Thanks for the Harrell video, somehow I missed that one. In his closing summary he misses mentioning the point he almost made during the meat target portion; lack of over-penetration. Though he did mention it in terms of the penetration being comparable to #7.5 birdshot in the same target, I think the point is central and needs more focus. It is this lack of potential for over-penetration which makes a wax slug using birdshot, whether #7.5 or #8, much safer for HD than any other shotgun shell type except birdshot used as-is. And I'd not want to use plain vanilla birdshot for HD precisely because beyond a few yards it starts losing potential impact fast, and at 10 yards is likely to just leave a bunch of nasty scars. There are loads of photos of career felons with huge patterns of such scar tissue all over their bodies. Not pretty, but obviously not fatal, and some of those guys wear the scars with pride. Makes for better street cred I guess. A wax slug, as Paul demonstrated, will do tremendous damage inside the target without going much beyond it, if at all. Chances are good that all the shot will stay inside the back of a jacket on a bad guy.
     
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  22. The Glockodile

    The Glockodile Member

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    We need a separate thread for these "Wax Slugs!"

    I'm innerested!
     
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  23. danez71

    danez71 Member

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    @bikerdoc @ugaarguy @kudu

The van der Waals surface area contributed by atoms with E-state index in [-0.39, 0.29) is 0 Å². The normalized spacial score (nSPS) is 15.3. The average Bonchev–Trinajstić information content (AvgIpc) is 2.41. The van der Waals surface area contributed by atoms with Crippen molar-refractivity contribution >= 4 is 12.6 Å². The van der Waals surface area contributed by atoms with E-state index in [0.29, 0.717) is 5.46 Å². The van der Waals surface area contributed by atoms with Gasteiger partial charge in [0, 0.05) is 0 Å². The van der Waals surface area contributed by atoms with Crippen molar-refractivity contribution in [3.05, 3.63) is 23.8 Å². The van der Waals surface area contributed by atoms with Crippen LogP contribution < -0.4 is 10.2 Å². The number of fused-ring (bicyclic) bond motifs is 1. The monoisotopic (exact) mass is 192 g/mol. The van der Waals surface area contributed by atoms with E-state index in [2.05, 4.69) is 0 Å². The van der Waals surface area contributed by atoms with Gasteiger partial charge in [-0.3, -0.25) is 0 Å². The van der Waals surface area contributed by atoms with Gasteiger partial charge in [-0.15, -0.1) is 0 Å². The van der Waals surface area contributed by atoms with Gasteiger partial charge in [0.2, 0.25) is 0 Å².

I agree with post 22.

    Is it possible to migrate all the wax shells and cut shell posts into a new thread and leave this thread to the original topic of the OP?

    I'm obviously missing something because your post didn't mention any injury.

    It seems the cut she'll idea could create an over pressure issue with that the OD of the shell being larger than the ID of the barrel.... also being more likely / worse if a choked barrel.

    Why isnt a cut shell dangerous?
     
    Last edited: Sep 15, 2021
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  24. LoonWulf
    • Contributing Member

    LoonWulf Contributing Member

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    Cut shells are squishy, tho they might damage a tight choke.

    The pig i shot stumbled and ran off, i watched the cut off part of the shell bounce up off his head. Im assuming the shell popped open and most if not all of the shot went somewhere else.